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De Blasio On Shifting $1 Billion From NYPD: 'We Think It's The Right Thing To Do'

New York City Mayor Bill de Blasio, shown here at an event last month, defended the move to shift funds away from the city's police department.
John Minchillo
New York City Mayor Bill de Blasio, shown here at an event last month, defended the move to shift funds away from the city's police department.

The New York City Council approved an $88.1 billion budget overnight that includes shifting roughly $1 billion away from the New York Police Department.

For the past week, the city has seen "defund NYPD" demonstrations, where crowds have gathered at City Hall and outside of the residences of some members of the city council.

On Wednesday morning, Mayor Bill de Blasio defended the budget cuts to the city's police department, saying he's "very comfortable we struck the right balance."

"We are reducing the size of our police force by not having the next recruit class. We are reducing our overtime levels. We're shifting functions away from police to civilian agencies," de Blasio said.

"We think it's the right thing to do. It will take work. It will take effort and we're going to be reforming that work in the meantime," he added.

The mayor also noted that $500,000 that was earmarked for NYPD major projects will now be redirected to youth centers and expanded access to high speed internet for public housing residents, something he called "a huge reinvestment in communities while we still stay safe as a city."

President Trump blasted the city's move to slash the NYPD's budget, tweeting Wednesday, "This will further antagonize New York's Finest, who LOVE New York." He added, "Spend this money fighting crime instead."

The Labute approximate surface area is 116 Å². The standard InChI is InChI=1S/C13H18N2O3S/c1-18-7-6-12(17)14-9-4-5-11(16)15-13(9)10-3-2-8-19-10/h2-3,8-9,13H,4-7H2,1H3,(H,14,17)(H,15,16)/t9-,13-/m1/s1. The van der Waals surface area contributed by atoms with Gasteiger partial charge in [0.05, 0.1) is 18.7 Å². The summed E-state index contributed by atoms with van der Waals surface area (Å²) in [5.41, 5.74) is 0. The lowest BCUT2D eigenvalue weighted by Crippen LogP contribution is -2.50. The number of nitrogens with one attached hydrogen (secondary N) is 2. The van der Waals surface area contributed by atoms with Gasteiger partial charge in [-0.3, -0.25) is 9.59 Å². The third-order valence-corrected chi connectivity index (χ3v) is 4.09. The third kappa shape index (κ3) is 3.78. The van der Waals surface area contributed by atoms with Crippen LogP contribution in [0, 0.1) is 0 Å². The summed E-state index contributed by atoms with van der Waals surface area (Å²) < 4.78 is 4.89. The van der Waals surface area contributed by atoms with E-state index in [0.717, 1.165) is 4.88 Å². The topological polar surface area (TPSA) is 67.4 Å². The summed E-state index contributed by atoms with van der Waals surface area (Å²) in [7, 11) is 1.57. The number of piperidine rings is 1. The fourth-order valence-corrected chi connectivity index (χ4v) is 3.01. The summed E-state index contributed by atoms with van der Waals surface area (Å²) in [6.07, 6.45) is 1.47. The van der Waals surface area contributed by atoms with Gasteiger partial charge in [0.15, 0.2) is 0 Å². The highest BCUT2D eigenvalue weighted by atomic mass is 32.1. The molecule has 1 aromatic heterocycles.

The president also described the city's plan to paint of "Black Lives Matter" along Fifth Avenue in Manhattan as a "symbol of hate."

During the city council meeting, which started Tuesday and lasted until early Wednesday, members passed the budget in a vote of 32-17.

New York City Council Speaker Corey Johnson disputed that the reductions to the police department actually amounted to $1 billion, "because he didn't consider fringe benefits and other items cited by the mayor to be actual reductions," as WNYC's The Gothamist reported.

"To everyone who is disappointed we did not go farther, I am disappointed as well," Johnson said about the NYPD's budget, the member station reported. "I wanted us to go deeper. I wanted larger headcount reductions, I wanted a real hiring freeze. But this budget process involves the mayor, who is not budging."

The overall fiscal 2021 budget is a reflection of the stark realities brought on by a $9 billion loss in revenue amid the coronavirus pandemic, which forced most the city's economy to shut down in the spring.

The move to cut NYPD's budget follows nationwide protests calling for policing reforms after the killing of George Floyd in Minneapolis in May.

Justice Committee, one of the many advocacy groups calling for defunding of the NYPD, called the budget a "racial and economic justice litmus test." It said that both de Blasio and Johnson "have demonstrated that they don't value Black and Brown lives."

The budget will eliminate two of the usual four new classes of police officers this year, reducing the department's officers by more than 1,100. It also shifts school safety and homeless outreach away from police.

The mayor urged those who say city officials should have gone further to "be more honest in their assessments" of the budget.

"It's not easy to say we're going to have 1,163 fewer police officers and we're going to have to make it up a lot of efficiencies and redeployments," de Blasio said.

Copyright 2021 NPR. To see more, visit https://www.npr.org.

Brakkton Booker is a National Desk reporter based in Washington, DC.